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dc.contributor.authorWEISBERG-SAMUELS, JANET S.
dc.identifier.citationSource: Dissertation Abstracts International, Volume: 46-01, Section: B, page: 3180.
dc.description.abstractThe aim of this thesis was to investigate the efficacy of an enuresis training program with an outpatient hospital population. Thirteen children between the ages of 7 and 15 and diagnosed as functional nocturnal enuretics participated in this project. Of the original group, seven completed the 13-week program and six dropped out during the first month.;All of the children seen were exposed to N. H. Azrin's Dry-Bed Training program, a technique based on operant conditioning principles. Training was conducted by professional trainers at the clinic and followed through by the parents at home. In addition to measuring change in bedwetting frequency, the child's self-concept was evaluated using the Piers-Harris Children's Self Concept Scale both before and three months after treatment. Parents' ratings were also elicited at those times using a Developmental Checklist.;Parents and children were seen for regular follow-up appointments and calendars were kept at home monitoring progress.;Data were analyzed using a case by case analysis and some attempt was made to look at the normative data of the completer and non-completer groups, as well. In comparing the two groups, it was noted that the non-completer children had a mean age difference of nearly three years older than the other group and had higher self-concept ratings, as well. Of the children who did complete the program, 43% reached the criterion of 14 consecutive nights dry and all of the children made some positive gain in reducing bedwetting frequency. There was also a difference in the mean Piers-Harris Self-Concept scores of nearly 10 points from pre- to post-testing.;The study concluded that while the Dry-Bed program does have some decided benefits, it does not have universal applicability to all children. Further, there is a definite question raised as to its cost-effectiveness. The children who did complete the program, however, all made some gains in reducing bedwetting and many of them improved in self-ratings and in parents' ratings, as well.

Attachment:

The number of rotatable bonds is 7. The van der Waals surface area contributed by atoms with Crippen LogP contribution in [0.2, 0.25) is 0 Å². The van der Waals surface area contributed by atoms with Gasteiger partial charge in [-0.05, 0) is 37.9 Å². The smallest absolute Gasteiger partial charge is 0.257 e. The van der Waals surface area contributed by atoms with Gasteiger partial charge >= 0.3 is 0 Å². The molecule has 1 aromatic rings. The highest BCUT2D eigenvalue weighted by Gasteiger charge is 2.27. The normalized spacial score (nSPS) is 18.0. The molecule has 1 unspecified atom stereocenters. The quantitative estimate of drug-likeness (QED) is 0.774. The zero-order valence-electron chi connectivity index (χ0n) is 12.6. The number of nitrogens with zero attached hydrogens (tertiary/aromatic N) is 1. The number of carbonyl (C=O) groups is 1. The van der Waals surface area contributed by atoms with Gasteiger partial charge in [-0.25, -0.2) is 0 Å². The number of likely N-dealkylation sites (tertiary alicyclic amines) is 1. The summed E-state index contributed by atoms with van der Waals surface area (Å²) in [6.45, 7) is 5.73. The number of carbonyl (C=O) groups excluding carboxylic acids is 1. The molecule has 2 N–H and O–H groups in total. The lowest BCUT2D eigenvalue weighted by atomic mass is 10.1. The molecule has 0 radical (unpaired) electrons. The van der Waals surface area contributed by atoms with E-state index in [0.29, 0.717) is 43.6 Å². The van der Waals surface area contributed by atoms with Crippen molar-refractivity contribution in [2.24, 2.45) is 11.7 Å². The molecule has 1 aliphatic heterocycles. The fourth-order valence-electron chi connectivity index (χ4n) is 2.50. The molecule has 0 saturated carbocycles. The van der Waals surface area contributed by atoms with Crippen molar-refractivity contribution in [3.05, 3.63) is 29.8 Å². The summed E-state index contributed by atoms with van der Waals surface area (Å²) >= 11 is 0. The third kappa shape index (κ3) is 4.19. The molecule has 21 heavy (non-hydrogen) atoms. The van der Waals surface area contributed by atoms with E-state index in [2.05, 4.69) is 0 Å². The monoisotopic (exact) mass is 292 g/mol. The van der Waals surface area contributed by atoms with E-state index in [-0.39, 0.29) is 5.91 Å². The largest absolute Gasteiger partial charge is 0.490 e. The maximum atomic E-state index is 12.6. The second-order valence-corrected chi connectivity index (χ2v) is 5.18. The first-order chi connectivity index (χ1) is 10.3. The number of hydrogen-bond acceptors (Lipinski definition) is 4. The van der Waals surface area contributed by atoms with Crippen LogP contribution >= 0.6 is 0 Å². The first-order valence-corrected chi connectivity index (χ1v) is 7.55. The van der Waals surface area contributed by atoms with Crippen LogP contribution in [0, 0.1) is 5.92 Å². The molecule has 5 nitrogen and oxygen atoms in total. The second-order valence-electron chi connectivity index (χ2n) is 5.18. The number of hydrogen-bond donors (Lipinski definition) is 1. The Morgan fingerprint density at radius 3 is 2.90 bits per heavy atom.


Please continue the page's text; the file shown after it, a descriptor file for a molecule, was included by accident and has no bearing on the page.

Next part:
dc.publisherProQuest Dissertations & Theses
dc.subjectClinical psychology.

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